The mitochondrial genome of the chimpanzee louse, Pediculus schaeffi: insights into the process of mitochondrial genome fragmentation in the blood-sucking lice of great apes

Herd, Kate E., Barker, Stephen C. and Shao, Renfu (2015) The mitochondrial genome of the chimpanzee louse, Pediculus schaeffi: insights into the process of mitochondrial genome fragmentation in the blood-sucking lice of great apes. BMC Genomics, 16 661: 1-8. doi:10.1186/s12864-015-1843-3


Author Herd, Kate E.
Barker, Stephen C.
Shao, Renfu
Title The mitochondrial genome of the chimpanzee louse, Pediculus schaeffi: insights into the process of mitochondrial genome fragmentation in the blood-sucking lice of great apes
Formatted title
The mitochondrial genome of the chimpanzee louse, Pediculus schaeffi: insights into the process of mitochondrial genome fragmentation in the blood-sucking lice of great apes
Journal name BMC Genomics   Check publisher's open access policy
ISSN 1471-2164
Publication date 2015-09-03
Year available 2015
Sub-type Article (original research)
DOI 10.1186/s12864-015-1843-3
Open Access Status DOI
Volume 16
Issue 661
Start page 1
End page 8
Total pages 8
Place of publication London, United Kingdom
Publisher BioMed Central
Collection year 2016
Language eng
Formatted abstract
Background
Blood-sucking lice in the genera Pediculus and Pthirus are obligate ectoparasites of great apes. Unlike most bilateral animals, which have 37 mitochondrial (mt) genes on a single circular chromosome, the sucking lice of humans have extensively fragmented mt genomes. The head louse, Pediculus capitis, and the body louse, Pe. humanus, have their 37 mt genes on 20 minichromosomes. The pubic louse, Pthirus pubis, has its 34 mt genes known on 14 minichromosomes. To understand the process of mt genome fragmentation in the sucking lice of great apes, we sequenced the mt genome of the chimpanzee louse, Pe. schaeffi, and compared it with the three human lice.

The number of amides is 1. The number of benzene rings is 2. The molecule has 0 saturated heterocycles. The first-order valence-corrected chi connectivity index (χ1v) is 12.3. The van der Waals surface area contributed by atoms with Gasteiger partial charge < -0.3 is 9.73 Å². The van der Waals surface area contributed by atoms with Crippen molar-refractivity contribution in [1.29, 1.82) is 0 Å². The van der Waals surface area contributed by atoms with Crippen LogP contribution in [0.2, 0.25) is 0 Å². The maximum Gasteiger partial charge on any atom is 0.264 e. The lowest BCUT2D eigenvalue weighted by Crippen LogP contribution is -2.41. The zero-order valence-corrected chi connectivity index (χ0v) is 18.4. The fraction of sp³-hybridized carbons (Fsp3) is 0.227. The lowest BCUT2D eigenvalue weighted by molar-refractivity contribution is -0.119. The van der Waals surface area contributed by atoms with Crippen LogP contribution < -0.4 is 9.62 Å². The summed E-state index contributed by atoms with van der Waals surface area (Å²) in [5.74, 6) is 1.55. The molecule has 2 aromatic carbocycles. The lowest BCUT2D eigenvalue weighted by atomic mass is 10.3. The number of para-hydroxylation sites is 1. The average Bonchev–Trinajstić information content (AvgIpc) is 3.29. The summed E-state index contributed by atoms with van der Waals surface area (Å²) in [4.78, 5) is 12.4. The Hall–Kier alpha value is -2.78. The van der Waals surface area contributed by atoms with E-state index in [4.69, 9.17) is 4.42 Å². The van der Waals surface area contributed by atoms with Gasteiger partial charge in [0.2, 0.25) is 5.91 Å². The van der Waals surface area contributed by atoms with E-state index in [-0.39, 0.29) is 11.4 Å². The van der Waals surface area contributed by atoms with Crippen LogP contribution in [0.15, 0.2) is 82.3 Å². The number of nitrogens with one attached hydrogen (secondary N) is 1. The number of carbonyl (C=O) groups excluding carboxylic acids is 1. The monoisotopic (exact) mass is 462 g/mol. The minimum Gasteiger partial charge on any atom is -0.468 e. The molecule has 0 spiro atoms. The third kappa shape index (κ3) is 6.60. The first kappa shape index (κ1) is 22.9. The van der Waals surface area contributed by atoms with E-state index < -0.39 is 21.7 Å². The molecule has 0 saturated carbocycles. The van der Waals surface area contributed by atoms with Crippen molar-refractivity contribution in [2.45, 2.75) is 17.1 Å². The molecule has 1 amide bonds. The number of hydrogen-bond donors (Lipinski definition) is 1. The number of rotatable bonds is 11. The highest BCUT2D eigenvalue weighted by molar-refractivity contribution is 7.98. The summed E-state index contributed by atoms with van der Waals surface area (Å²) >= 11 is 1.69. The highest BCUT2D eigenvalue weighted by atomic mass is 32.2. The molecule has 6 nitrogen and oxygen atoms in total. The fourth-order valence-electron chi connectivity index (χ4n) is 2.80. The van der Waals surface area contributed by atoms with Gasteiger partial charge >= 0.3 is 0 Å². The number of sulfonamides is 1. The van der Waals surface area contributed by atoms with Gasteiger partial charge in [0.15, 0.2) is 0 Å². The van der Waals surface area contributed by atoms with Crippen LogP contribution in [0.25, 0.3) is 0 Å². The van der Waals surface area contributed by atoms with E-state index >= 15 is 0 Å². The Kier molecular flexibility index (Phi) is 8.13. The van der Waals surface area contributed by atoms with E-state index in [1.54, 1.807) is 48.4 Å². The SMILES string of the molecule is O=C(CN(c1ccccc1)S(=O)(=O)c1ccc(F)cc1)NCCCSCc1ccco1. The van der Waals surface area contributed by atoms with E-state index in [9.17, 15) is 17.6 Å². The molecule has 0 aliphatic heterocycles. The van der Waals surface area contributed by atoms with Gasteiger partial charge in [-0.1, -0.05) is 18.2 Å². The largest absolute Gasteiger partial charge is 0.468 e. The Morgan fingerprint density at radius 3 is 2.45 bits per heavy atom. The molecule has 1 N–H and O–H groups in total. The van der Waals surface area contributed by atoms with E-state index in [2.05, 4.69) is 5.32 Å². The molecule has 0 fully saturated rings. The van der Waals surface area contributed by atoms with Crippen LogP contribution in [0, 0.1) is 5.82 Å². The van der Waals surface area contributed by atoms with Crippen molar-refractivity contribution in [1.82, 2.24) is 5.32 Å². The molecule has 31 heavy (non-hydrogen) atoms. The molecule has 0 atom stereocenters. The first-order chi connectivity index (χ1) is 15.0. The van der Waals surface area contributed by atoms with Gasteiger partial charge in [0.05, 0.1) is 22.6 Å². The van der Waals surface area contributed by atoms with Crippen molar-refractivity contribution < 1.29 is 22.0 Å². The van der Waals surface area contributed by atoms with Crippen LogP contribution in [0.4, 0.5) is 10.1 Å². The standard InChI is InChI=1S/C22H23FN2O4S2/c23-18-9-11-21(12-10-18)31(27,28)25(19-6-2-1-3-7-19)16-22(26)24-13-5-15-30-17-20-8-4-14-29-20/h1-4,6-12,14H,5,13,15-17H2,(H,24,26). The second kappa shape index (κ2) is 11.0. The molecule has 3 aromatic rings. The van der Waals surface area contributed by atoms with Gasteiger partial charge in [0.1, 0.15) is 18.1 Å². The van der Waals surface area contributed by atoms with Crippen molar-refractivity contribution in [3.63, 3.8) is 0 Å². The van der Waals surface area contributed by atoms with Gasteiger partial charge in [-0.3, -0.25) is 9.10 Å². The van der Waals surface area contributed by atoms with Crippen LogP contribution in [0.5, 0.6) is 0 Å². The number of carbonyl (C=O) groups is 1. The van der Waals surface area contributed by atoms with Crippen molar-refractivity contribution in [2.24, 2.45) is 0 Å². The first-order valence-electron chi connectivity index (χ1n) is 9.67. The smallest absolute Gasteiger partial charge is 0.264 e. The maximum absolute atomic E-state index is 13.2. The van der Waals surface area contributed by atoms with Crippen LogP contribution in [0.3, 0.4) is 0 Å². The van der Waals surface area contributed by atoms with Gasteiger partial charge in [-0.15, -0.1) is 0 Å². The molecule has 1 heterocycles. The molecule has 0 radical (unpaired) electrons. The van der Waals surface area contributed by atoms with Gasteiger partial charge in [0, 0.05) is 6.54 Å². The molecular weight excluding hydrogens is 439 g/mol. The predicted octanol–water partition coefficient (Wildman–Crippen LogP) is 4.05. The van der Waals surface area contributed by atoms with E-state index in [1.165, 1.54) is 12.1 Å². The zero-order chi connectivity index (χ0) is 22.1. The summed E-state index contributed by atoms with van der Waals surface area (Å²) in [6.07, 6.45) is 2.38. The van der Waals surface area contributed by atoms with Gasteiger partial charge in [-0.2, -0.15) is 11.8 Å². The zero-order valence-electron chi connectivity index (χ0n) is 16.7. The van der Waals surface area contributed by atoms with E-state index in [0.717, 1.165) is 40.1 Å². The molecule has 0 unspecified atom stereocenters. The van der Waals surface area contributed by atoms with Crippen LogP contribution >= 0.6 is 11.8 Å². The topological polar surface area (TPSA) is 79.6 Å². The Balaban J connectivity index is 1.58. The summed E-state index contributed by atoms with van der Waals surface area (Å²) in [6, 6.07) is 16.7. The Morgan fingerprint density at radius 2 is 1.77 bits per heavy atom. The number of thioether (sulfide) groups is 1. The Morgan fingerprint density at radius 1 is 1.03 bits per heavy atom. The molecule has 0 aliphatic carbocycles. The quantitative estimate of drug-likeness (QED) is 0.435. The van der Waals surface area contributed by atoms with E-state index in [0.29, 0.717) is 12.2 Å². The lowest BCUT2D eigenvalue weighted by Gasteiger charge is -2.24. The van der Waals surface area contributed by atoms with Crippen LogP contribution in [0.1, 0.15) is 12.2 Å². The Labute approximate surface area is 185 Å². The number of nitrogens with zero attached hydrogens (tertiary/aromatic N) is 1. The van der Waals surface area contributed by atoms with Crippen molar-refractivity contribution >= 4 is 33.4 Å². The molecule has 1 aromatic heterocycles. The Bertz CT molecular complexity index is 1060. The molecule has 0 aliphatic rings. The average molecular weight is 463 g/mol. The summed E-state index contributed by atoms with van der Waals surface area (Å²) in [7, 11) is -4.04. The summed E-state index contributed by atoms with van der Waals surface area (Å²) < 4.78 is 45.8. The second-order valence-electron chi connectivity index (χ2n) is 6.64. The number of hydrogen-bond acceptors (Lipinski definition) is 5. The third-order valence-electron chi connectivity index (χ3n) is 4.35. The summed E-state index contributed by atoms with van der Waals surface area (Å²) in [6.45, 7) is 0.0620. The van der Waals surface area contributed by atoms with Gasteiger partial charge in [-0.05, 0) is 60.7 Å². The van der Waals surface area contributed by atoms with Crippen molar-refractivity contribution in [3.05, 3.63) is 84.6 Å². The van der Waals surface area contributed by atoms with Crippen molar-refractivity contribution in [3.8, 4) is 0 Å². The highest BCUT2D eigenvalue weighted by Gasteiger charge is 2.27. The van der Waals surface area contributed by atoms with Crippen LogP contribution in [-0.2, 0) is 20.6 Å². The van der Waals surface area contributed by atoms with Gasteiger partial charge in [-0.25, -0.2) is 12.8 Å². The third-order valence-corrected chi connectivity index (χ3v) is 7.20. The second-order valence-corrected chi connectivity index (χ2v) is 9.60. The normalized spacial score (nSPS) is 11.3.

Results
We identified all of the 37 mt genes typical of bilateral animals in the chimpanzee louse; these genes are on 18 types of minichromosomes. Seventeen of the 18 minichromosomes of the chimpanzee louse have the same gene content and gene arrangement as their counterparts in the human head louse and the human body louse. However, five genes, cob, trnS 1 , trnN, trnE and trnM, which are on three minichromosomes in the human head louse and the human body louse, are together on one minichromosome in the chimpanzee louse.

Conclusions
Using the human pubic louse, Pt. pubis, as an outgroup for comparison, we infer that a single minichromosome has fragmented into three in the lineage leading to the human head louse and the human body louse since this lineage diverged from the chimpanzee louse ~6 million years ago. Our results provide insights into the process of mt genome fragmentation in the sucking lice in a relatively fine evolutionary scale.
Keyword Chimpanzee louse
Pediculus schaeffi
Mitochondrial genome
Minichromosomes
Q-Index Code C1
Q-Index Status Confirmed Code
Institutional Status UQ

Document type: Journal Article
Sub-type: Article (original research)
Collections: Official 2016 Collection
School of Chemistry and Molecular Biosciences
 
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